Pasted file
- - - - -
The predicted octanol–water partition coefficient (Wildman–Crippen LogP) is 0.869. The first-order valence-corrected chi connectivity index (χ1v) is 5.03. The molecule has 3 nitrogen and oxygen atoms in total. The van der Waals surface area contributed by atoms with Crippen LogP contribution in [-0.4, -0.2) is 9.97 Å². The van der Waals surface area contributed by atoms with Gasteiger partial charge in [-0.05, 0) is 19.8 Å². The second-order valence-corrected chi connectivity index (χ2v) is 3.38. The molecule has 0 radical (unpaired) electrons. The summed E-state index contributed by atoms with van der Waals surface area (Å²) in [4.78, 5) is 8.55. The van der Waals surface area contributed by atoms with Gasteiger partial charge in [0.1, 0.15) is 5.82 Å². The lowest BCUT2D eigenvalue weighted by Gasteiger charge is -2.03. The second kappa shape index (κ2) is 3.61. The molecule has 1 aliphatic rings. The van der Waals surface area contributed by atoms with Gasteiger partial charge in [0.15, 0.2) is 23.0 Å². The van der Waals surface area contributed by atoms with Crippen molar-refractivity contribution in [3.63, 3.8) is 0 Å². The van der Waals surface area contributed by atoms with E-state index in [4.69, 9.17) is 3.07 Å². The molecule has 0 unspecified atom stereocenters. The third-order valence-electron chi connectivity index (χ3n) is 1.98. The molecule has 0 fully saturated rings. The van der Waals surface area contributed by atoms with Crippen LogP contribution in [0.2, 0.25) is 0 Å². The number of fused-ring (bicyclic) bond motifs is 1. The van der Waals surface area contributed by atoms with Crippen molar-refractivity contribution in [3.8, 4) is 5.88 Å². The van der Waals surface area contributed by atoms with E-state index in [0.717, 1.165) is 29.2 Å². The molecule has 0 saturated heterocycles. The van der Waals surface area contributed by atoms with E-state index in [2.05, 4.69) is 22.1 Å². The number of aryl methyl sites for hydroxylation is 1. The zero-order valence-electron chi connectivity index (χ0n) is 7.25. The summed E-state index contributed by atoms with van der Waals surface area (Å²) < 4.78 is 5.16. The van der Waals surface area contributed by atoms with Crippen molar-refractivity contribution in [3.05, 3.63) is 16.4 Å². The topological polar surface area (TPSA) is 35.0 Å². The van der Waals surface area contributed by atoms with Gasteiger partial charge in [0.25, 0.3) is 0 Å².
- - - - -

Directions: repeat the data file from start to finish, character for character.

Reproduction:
The predicted octanol–water partition coefficient (Wildman–Crippen LogP) is 0.869. The first-order valence-corrected chi connectivity index (χ1v) is 5.03. The molecule has 3 nitrogen and oxygen atoms in total. The van der Waals surface area contributed by atoms with Crippen LogP contribution in [-0.4, -0.2) is 9.97 Å². The van der Waals surface area contributed by atoms with Gasteiger partial charge in [-0.05, 0) is 19.8 Å². The second-order valence-corrected chi connectivity index (χ2v) is 3.38. The molecule has 0 radical (unpaired) electrons. The summed E-state index contributed by atoms with van der Waals surface area (Å²) in [4.78, 5) is 8.55. The van der Waals surface area contributed by atoms with Gasteiger partial charge in [0.1, 0.15) is 5.82 Å². The lowest BCUT2D eigenvalue weighted by Gasteiger charge is -2.03. The second kappa shape index (κ2) is 3.61. The molecule has 1 aliphatic rings. The van der Waals surface area contributed by atoms with Gasteiger partial charge in [0.15, 0.2) is 23.0 Å². The van der Waals surface area contributed by atoms with Crippen molar-refractivity contribution in [3.63, 3.8) is 0 Å². The van der Waals surface area contributed by atoms with E-state index in [4.69, 9.17) is 3.07 Å². The molecule has 0 unspecified atom stereocenters. The third-order valence-electron chi connectivity index (χ3n) is 1.98. The molecule has 0 fully saturated rings. The van der Waals surface area contributed by atoms with Crippen LogP contribution in [0.2, 0.25) is 0 Å². The number of fused-ring (bicyclic) bond motifs is 1. The van der Waals surface area contributed by atoms with Crippen molar-refractivity contribution in [3.8, 4) is 5.88 Å². The van der Waals surface area contributed by atoms with E-state index in [0.717, 1.165) is 29.2 Å². The molecule has 0 saturated heterocycles. The van der Waals surface area contributed by atoms with E-state index in [2.05, 4.69) is 22.1 Å². The number of aryl methyl sites for hydroxylation is 1. The zero-order valence-electron chi connectivity index (χ0n) is 7.25. The summed E-state index contributed by atoms with van der Waals surface area (Å²) < 4.78 is 5.16. The van der Waals surface area contributed by atoms with Crippen molar-refractivity contribution in [3.05, 3.63) is 16.4 Å². The topological polar surface area (TPSA) is 35.0 Å². The van der Waals surface area contributed by atoms with Gasteiger partial charge in [0.25, 0.3) is 0 Å².